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Old 08-13-2019, 11:03 PM   #34
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Default Re: Reformatting from left-justified

Thank you all, and I understand your words Will.

The difference is as I mentioned - I'm not seeking first and foremost to make this a career. So, I wrote what I wanted in the length I wanted. Hacking it down has actually been more about tightening the dialogue and descriptions so it flows more quickly.

Will a long script turn some people off? Definitely. Will it prevent the film from being made? Possibly.

But, I'm not interested in changing what I wrote just to fit a page count.

If it makes it into the hands of seasoned professionals who like it but see ways around its length, I would be very open to convincing arguments. As mentioned, I did a beta read round with 10 individuals of different backgrounds and tried to implement fixes for all their major concerns, even rewriting a major supporting character.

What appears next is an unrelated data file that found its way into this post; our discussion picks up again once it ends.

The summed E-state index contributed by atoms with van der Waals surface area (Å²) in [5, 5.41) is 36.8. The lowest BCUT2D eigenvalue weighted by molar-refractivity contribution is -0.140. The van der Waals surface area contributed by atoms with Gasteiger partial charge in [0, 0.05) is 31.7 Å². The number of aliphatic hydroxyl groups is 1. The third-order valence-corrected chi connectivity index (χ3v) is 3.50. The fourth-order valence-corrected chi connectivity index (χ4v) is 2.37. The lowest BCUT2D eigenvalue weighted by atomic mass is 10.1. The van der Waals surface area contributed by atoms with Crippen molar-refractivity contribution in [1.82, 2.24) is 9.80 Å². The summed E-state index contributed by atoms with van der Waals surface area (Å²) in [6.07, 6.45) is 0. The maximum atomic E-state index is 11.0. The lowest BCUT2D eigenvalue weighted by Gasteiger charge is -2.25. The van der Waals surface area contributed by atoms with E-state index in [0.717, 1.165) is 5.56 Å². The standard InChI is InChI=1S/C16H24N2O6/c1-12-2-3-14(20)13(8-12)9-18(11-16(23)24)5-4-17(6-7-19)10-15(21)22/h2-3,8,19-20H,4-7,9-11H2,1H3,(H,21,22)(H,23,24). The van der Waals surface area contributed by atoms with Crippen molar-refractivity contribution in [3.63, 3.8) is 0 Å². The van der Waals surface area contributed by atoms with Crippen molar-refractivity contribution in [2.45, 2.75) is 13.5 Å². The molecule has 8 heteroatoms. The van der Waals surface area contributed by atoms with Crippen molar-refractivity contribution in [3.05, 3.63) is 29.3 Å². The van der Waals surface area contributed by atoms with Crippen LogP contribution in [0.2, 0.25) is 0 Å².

I spent 1 1/2 years on it and four drafts. At some point, you have to say "this is done," otherwise it will never be.

If this is my one shot and the US studio system ignores or rejects it, that is fine. I still have the European market, private investors, crowdfunding, etc.

You could be 100% right, but I don't want to be discouraged by numbers or staring at page count. I'm trying to get it as lean as possible to make it as attractive as possible. But hacking it down that short could mean cutting some major supporting scenes that would change the overall meaning. I'm trying to be ruthless as I go through.